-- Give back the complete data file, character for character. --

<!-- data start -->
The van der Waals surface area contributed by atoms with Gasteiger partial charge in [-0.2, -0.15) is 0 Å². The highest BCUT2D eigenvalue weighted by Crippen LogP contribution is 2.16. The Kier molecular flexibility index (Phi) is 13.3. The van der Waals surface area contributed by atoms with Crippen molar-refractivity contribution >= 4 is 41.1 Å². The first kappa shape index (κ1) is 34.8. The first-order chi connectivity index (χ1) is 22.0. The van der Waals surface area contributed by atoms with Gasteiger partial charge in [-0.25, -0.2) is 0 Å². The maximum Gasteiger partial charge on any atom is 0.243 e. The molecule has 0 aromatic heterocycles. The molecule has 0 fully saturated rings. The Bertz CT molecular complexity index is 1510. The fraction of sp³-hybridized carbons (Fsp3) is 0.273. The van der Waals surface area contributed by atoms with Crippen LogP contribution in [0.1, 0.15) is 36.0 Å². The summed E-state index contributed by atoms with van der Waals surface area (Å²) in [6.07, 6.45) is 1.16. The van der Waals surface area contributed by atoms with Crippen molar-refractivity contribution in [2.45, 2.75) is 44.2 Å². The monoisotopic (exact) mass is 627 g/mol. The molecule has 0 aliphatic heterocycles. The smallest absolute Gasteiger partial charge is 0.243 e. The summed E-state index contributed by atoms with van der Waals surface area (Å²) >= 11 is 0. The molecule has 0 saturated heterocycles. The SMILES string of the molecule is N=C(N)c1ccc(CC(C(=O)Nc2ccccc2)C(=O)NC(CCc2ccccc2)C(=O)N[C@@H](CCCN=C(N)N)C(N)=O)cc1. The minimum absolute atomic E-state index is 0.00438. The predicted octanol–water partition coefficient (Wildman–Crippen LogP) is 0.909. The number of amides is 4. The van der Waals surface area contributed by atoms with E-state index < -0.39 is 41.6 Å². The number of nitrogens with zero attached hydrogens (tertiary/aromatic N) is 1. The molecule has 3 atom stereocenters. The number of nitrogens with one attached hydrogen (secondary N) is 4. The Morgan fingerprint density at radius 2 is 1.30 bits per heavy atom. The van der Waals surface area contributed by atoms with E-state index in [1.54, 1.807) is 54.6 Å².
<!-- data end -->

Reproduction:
The van der Waals surface area contributed by atoms with Gasteiger partial charge in [-0.2, -0.15) is 0 Å². The highest BCUT2D eigenvalue weighted by Crippen LogP contribution is 2.16. The Kier molecular flexibility index (Phi) is 13.3. The van der Waals surface area contributed by atoms with Crippen molar-refractivity contribution >= 4 is 41.1 Å². The first kappa shape index (κ1) is 34.8. The first-order chi connectivity index (χ1) is 22.0. The van der Waals surface area contributed by atoms with Gasteiger partial charge in [-0.25, -0.2) is 0 Å². The maximum Gasteiger partial charge on any atom is 0.243 e. The molecule has 0 aromatic heterocycles. The molecule has 0 fully saturated rings. The Bertz CT molecular complexity index is 1510. The fraction of sp³-hybridized carbons (Fsp3) is 0.273. The van der Waals surface area contributed by atoms with Crippen LogP contribution in [0.1, 0.15) is 36.0 Å². The summed E-state index contributed by atoms with van der Waals surface area (Å²) in [6.07, 6.45) is 1.16. The van der Waals surface area contributed by atoms with Crippen molar-refractivity contribution in [2.45, 2.75) is 44.2 Å². The monoisotopic (exact) mass is 627 g/mol. The molecule has 0 aliphatic heterocycles. The smallest absolute Gasteiger partial charge is 0.243 e. The summed E-state index contributed by atoms with van der Waals surface area (Å²) >= 11 is 0. The molecule has 0 saturated heterocycles. The SMILES string of the molecule is N=C(N)c1ccc(CC(C(=O)Nc2ccccc2)C(=O)NC(CCc2ccccc2)C(=O)N[C@@H](CCCN=C(N)N)C(N)=O)cc1. The minimum absolute atomic E-state index is 0.00438. The predicted octanol–water partition coefficient (Wildman–Crippen LogP) is 0.909. The number of amides is 4. The van der Waals surface area contributed by atoms with E-state index < -0.39 is 41.6 Å². The number of nitrogens with zero attached hydrogens (tertiary/aromatic N) is 1. The molecule has 3 atom stereocenters. The number of nitrogens with one attached hydrogen (secondary N) is 4. The Morgan fingerprint density at radius 2 is 1.30 bits per heavy atom. The van der Waals surface area contributed by atoms with E-state index in [1.54, 1.807) is 54.6 Å².